Each set of ten competes in two performances, back to back. The top four places: first through fourth, are paid each day, and the top four from each set advance to the finals, which will be the last day, this year July 28.
The finals will be in a “sudden death” format – those 16 cowboys start from scratch; their times are not carried over. The fastest guy wins. One hundred-fifty cowboys will be allowed to enter each timed event (150 teams in the team roping.)
In the rough stock events, seventy-two bareback riders, seventy-two saddle bronc riders, and 120 bull riders will be allowed to enter.
The first six performances (July 20-25) will be called the quarter-finals, with each cowboy riding once during those days.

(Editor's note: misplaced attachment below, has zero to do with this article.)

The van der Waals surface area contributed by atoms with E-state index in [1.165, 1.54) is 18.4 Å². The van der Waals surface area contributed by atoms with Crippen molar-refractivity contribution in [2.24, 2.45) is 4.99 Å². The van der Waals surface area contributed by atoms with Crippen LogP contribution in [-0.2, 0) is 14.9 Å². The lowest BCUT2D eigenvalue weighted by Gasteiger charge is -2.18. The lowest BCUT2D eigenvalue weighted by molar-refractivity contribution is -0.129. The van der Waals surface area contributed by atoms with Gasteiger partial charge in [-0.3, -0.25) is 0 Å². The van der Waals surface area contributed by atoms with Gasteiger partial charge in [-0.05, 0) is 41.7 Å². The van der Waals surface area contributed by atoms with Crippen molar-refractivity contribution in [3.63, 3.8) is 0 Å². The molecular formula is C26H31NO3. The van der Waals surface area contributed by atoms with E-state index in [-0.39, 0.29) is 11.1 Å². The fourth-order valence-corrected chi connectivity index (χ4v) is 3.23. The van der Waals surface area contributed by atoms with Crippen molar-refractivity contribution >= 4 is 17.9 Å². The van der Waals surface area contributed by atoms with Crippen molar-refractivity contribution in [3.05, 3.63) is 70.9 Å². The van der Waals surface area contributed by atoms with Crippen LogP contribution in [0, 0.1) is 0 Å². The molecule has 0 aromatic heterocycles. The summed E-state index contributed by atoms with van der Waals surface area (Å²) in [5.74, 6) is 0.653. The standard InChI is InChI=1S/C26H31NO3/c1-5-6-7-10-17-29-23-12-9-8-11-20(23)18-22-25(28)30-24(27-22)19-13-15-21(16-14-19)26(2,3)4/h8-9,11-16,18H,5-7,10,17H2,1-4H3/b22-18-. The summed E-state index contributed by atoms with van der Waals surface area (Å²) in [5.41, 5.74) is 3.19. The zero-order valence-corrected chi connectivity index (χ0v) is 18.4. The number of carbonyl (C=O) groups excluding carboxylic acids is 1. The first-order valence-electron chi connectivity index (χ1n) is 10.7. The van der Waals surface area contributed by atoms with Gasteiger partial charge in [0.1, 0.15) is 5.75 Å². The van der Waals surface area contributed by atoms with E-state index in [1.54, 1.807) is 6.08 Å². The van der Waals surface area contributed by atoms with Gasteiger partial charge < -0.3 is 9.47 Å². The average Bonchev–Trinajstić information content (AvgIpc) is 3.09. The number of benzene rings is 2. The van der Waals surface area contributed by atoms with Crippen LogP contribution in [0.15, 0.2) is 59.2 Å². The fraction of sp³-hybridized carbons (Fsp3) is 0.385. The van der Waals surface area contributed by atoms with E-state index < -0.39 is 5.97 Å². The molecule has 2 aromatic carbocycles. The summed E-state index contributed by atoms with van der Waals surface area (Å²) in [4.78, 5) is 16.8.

For the barebacks and saddle broncs, the top four scores from each day advance to the semi-finals on Fri., July 26 and Sat., July 27, where they compete again. Out of those two performances, the top six each day advance to the finals on Sun., July 28.
In the bull riding, the top six scores from each day (July 20-25) will advance to the semi-finals on July 26 and 27, making eighteen bull riders on the 26th and eighteen on the 27th. The top eighteen from July 26 and 27 combined advance to the finals on July 28.
As for the barrel racing, it will work in a similar fashion as the roughstock. Two hundred-fifty cowgirls will compete in slack with the top 72 advancing to the performances July 20-25, considered the quarter-finals. The top four from each of the quarter-finals advance to the semi-finals July 26-27, and the top six from the each of the semi-finals July 26-27 go on to the finals on July 28.
There are several reasons for the format change, Hirsig said.